Cultural impact of ‘Black Panther’



Opinion columnist Cristian Ortiz discusses the commercial success and cultural impact of the new Marvel Studios film “Black Panther.”

CRISTIAN ORTIZ, Opinion Columnist

For me to say that “Black Panther” is doing an amazing job in box offices around the world would be a gross understatement.

According to, as of February 25, 2018, the latest Marvel Studios film has made an estimated $400 million domestically and $700 million worldwide off of a $200 million budget.

If you don’t really understand commerce in the film industry, let me just say that it’s succeeding in grand ways, making a ton of money and breaking a lot of records while doing so.

Not only is the film making a huge profit for Marvel Studios, but it is also currently the center of a lot of much-needed progress for diversity in the entertainment industry. Best of all, it’s also moving people to do things like donate tickets or even buy out full theaters for underprivileged kids who might not have been able to watch the film on the opening weekend.

“Black Panther” is directed by Ryan Coogler and it is written by both Coogler and Joe Robert Cole. Coogler is also known for his other two well-received films: “Fruitvale Station” and the highly successful “Creed,” which also turned in huge profits and was praised by audiences.

I believe that there are a couple of reasons for the film’s vast, rising and largely unexpected success.

Not only is it simply one of the best and well-crafted films in the Marvel Cinematic Universe, thanks to Coogler’s ingenious direction and his beautiful passion for storytelling, but there is a lovely theme of progress that is threaded throughout every aspect of the film.

Not only were there amazing, very talented and diverse creatives behind the production and the creation of the film, but “Black Panther” also marks the most diverse cast of any Marvel Studios film produced to date.

The story itself also heavily involves strong, intelligent black women who are leaders in Wakanda’s military force and tech departments. In fact, Letitia Wright and Danai Gurira’s performances were some of my favorites in the film.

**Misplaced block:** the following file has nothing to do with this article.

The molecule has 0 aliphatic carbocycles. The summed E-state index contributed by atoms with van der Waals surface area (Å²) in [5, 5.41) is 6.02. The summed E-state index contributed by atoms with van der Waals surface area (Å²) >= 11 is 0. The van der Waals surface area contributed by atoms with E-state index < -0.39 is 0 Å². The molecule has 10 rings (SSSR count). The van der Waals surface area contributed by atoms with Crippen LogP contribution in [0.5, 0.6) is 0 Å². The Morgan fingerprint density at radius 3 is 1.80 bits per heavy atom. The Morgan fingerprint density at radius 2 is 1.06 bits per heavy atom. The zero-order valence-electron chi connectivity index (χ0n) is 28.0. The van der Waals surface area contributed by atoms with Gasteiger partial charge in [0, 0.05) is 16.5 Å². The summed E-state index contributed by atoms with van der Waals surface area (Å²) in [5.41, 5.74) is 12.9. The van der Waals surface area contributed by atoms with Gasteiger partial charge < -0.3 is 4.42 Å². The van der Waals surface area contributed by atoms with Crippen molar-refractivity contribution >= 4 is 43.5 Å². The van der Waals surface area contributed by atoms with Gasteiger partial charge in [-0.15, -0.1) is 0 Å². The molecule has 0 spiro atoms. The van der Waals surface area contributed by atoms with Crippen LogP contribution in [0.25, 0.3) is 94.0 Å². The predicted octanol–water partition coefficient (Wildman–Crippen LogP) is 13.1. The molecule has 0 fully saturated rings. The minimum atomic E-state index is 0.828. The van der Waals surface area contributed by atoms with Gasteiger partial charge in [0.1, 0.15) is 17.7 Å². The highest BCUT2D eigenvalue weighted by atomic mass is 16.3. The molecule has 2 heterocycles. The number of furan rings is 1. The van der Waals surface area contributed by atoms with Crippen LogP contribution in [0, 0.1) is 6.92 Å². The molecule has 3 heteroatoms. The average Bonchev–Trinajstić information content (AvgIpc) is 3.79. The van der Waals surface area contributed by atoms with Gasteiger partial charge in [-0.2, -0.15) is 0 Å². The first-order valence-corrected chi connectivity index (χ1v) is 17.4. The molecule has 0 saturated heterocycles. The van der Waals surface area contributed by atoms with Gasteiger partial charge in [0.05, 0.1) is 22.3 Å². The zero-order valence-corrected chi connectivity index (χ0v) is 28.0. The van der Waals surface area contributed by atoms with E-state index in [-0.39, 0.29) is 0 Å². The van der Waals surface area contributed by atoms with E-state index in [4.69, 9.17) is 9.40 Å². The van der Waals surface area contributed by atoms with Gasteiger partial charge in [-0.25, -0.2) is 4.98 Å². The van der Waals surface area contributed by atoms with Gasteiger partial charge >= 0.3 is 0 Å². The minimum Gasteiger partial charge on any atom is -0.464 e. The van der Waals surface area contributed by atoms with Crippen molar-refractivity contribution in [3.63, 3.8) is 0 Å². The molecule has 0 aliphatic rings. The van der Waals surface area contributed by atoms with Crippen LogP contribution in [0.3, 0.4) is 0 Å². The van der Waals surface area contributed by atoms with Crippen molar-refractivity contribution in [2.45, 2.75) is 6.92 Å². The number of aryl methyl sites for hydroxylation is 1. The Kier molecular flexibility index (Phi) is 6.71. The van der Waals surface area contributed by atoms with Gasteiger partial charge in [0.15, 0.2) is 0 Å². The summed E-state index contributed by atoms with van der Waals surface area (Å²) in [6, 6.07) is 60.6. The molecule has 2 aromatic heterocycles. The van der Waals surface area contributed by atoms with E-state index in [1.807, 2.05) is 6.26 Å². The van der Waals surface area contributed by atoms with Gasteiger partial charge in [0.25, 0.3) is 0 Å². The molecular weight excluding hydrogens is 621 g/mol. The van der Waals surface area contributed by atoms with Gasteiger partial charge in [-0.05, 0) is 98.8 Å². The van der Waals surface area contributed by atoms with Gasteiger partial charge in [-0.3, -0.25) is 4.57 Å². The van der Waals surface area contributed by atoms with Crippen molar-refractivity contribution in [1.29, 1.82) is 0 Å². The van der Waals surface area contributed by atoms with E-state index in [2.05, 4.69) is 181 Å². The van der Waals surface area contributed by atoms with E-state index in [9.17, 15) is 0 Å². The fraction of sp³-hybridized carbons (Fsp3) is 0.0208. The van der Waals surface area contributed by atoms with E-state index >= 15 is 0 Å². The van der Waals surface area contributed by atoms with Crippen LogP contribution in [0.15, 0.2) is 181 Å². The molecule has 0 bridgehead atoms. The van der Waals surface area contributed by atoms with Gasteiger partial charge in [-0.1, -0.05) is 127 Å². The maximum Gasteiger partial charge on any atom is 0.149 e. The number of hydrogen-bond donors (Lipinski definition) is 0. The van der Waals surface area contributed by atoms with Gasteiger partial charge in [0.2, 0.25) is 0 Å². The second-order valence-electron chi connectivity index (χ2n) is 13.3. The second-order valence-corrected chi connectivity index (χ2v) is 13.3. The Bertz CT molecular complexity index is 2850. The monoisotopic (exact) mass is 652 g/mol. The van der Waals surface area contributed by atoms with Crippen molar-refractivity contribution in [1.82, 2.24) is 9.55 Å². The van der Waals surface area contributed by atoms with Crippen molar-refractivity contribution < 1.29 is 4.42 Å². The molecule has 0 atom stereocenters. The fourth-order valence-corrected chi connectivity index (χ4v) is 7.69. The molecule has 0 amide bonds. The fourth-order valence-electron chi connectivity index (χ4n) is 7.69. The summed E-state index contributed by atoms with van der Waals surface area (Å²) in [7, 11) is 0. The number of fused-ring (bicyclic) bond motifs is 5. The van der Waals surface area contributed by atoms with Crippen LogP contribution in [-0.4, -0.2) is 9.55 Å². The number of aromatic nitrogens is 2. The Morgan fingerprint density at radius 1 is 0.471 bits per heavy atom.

All of these things are very important. They play a pretty big role in helping the world move forward towards more inclusion and equality.

I recently saw a video of Jordan Peele (director of Best Picture nominee “Get Out”) speaking to UCLA students that black people are making some of the best stuff right now. I totally agree with him. And the success of these films prove that.

This year has been very progressive in many aspects for the film industry, with some female directors like Greta Gerwig (“Lady Bird”) and Patty Jenkins (“Wonder Woman”) making highly successful films that have been both commerically successful and loved by audiences.

Ryan Coogler is no exception when it comes to progress for the entertainment industry. He and Jordan Peele recently showed Hollywood and the world that black directors are more than capable, and the current box office records are nothing to them but a stepping stone to further pursue their art and help better the world with their stories.

Films like “Black Panther” have helped open the world’s eyes and showed us that there is an uprising — a new creative renaissance for film and the arts.

That’s why I love art mediums like film and literature. They revolve around stories, and if you think about it, everything revolves around stories.

Ryan Coogler and his film “Black Panther” show us that we need to listen to everyone’s stories because they impact the world in grand ways. Stories like these impact culture.

So, let’s embrace these stories, instead of ignoring them.